I want to say at the outset that all the theoretical discussions that have taken place to date are fine, but the ultimate issue of whether the SuperCCDs show higher resolution or not will be determined by objective tests, as in our own resolution test using the ISO-12233 standard test target. It's also important to point out, as frequent IR reader "benoit" did in a comment on the Fuji story below, that resolution is only part of the story with SuperCCD. A possibly much more significant factor will be increased light capture ability and lower noise, as a result of more-efficient utilization of the silicon surface area. (Thanks Benoit, for that piece of clear thinking!)

We don't know what the actual pixel dimensions of the sensors in the new Fuji SuperCCD cameras are, but it seems likely that there may be some higher level of interpolation happening than is the case with digicams using conventionally- constructed "striped" sensor arrays. As noted, there's a lot of foment over this apparent fact, but I think the level of fervor may be a bit overblown: Many people don't realize that all digicam images are actually "interpolated" to a significant degree...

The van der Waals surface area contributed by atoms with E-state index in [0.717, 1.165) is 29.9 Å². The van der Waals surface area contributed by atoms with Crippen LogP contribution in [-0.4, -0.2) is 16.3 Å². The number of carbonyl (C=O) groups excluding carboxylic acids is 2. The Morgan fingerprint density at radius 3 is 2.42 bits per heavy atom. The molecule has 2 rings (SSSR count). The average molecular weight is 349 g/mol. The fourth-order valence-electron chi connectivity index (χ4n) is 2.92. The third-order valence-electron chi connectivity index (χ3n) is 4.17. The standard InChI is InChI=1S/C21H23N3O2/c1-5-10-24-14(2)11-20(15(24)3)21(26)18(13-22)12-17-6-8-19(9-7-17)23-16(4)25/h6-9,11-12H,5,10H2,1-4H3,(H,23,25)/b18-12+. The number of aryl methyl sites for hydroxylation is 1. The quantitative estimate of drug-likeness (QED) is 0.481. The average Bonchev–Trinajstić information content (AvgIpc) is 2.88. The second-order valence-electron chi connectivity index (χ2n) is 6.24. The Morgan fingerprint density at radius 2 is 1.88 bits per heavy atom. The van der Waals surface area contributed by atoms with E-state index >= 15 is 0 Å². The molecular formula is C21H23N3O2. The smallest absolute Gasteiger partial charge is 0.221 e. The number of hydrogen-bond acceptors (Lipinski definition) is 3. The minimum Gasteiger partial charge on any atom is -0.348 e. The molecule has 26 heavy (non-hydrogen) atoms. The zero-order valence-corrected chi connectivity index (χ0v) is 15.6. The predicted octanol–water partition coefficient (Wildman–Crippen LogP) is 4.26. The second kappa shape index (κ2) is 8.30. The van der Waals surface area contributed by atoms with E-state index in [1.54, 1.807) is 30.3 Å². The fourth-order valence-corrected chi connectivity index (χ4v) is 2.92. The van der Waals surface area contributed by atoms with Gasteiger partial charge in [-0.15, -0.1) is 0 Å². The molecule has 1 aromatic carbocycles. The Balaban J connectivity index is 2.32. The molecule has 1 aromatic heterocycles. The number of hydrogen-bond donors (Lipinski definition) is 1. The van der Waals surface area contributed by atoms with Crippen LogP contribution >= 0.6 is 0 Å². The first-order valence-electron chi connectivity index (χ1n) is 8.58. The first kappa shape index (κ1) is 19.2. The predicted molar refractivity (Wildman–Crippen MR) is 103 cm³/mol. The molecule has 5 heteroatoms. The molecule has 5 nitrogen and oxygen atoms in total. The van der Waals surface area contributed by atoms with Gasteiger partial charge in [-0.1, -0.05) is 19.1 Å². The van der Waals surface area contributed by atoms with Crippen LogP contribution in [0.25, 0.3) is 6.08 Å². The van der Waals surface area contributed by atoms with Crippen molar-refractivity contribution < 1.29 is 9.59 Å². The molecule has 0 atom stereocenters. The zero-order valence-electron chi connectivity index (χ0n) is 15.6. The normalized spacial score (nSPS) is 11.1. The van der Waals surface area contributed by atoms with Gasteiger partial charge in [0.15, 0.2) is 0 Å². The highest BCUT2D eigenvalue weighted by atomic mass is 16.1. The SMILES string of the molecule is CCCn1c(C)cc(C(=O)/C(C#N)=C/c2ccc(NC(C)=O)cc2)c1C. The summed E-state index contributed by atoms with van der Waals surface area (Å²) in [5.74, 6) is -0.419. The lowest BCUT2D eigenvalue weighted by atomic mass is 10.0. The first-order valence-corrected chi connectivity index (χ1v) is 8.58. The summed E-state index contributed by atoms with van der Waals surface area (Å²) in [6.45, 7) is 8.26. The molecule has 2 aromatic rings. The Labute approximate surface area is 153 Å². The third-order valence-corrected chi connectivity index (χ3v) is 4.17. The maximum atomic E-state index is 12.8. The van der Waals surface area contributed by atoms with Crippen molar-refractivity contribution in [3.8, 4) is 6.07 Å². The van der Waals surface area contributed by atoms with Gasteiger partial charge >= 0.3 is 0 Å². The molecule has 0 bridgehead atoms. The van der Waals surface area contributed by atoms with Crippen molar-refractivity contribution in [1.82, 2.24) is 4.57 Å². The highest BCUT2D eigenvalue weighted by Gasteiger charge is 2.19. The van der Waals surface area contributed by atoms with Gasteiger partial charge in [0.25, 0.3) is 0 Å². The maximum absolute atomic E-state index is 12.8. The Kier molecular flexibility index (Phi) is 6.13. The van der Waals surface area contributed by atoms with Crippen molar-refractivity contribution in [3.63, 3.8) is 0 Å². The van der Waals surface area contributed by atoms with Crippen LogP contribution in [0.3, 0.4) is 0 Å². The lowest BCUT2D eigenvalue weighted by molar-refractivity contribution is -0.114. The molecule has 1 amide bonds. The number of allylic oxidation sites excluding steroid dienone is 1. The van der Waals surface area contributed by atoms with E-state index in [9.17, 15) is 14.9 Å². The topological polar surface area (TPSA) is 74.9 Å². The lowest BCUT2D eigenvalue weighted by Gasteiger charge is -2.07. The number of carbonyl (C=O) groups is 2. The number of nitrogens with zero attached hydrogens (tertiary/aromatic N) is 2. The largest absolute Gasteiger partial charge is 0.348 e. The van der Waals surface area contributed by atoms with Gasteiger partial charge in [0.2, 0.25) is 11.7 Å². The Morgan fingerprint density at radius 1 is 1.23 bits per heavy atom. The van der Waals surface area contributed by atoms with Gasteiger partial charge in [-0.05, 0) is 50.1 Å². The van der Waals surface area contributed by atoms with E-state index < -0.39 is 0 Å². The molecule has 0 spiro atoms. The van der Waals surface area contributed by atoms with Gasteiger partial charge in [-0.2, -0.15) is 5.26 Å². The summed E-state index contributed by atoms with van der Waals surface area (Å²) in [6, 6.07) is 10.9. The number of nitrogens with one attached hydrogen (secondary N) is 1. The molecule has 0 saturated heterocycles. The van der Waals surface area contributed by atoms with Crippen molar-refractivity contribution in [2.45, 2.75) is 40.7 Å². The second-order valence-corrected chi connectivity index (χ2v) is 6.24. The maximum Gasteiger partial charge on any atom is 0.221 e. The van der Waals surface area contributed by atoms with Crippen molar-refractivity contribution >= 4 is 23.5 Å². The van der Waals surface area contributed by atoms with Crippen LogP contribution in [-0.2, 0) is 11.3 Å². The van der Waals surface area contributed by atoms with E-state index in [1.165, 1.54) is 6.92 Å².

How's that you say? Isn't it true that most cameras make files with the same number of pixels in them as on their sensors? Well yes, but... Consider that digicam CCDs are "striped" with red, green, and blue filters to extract the color information from the light falling on their surfaces. It thus actually takes the light from three pixels to make one pixel's worth of full-color information in the final image. - By some measures, this could be considered to be a 3:1 interpolation! Obviously, the image-processing tricks played by the back-room boffins (Brit term, there) at the digicam companies are quite successful in pulling out roughly the original level of detail, but there is still something lost when compared to "true" co-sampled RGB pixels, as from a scanner. (Check out the reference images in our Comparometer(tm) from the combination of film/scanner used in Kodak's PictureCD product, to see what I'm talking about: You'll notice that, even though the PictureCD files are only 1.5 megapixels in dimension, their resolution is at least on a par with that of 2 megapixel cameras.)